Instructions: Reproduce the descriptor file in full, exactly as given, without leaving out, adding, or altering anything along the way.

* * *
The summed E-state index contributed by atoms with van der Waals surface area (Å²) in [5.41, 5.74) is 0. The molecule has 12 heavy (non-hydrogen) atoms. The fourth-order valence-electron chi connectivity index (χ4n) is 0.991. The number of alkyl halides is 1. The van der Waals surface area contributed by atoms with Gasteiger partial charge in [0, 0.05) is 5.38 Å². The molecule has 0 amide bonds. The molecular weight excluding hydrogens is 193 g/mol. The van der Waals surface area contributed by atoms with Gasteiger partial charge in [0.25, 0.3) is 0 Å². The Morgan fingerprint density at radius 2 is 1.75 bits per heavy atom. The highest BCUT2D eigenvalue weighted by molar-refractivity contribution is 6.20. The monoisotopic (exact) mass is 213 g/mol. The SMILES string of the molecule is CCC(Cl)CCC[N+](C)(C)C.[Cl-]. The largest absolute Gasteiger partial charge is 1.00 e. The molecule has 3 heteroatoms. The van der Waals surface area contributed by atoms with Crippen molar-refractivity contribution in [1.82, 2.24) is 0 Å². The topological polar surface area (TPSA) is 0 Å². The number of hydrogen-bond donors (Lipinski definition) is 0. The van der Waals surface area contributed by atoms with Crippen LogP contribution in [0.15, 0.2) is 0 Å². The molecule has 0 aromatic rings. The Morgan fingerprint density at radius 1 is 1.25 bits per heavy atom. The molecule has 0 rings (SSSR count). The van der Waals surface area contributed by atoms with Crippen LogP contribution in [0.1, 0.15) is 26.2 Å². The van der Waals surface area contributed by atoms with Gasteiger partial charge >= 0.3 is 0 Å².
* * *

The summed E-state index contributed by atoms with van der Waals surface area (Å²) in [5.41, 5.74) is 0. The molecule has 12 heavy (non-hydrogen) atoms. The fourth-order valence-electron chi connectivity index (χ4n) is 0.991. The number of alkyl halides is 1. The van der Waals surface area contributed by atoms with Gasteiger partial charge in [0, 0.05) is 5.38 Å². The molecule has 0 amide bonds. The molecular weight excluding hydrogens is 193 g/mol. The van der Waals surface area contributed by atoms with Gasteiger partial charge in [0.25, 0.3) is 0 Å². The Morgan fingerprint density at radius 2 is 1.75 bits per heavy atom. The highest BCUT2D eigenvalue weighted by molar-refractivity contribution is 6.20. The monoisotopic (exact) mass is 213 g/mol. The SMILES string of the molecule is CCC(Cl)CCC[N+](C)(C)C.[Cl-]. The largest absolute Gasteiger partial charge is 1.00 e. The molecule has 3 heteroatoms. The van der Waals surface area contributed by atoms with Crippen molar-refractivity contribution in [1.82, 2.24) is 0 Å². The topological polar surface area (TPSA) is 0 Å². The number of hydrogen-bond donors (Lipinski definition) is 0. The van der Waals surface area contributed by atoms with Crippen LogP contribution in [0.15, 0.2) is 0 Å². The molecule has 0 aromatic rings. The Morgan fingerprint density at radius 1 is 1.25 bits per heavy atom. The molecule has 0 rings (SSSR count). The van der Waals surface area contributed by atoms with Crippen LogP contribution in [0.1, 0.15) is 26.2 Å². The van der Waals surface area contributed by atoms with Gasteiger partial charge >= 0.3 is 0 Å².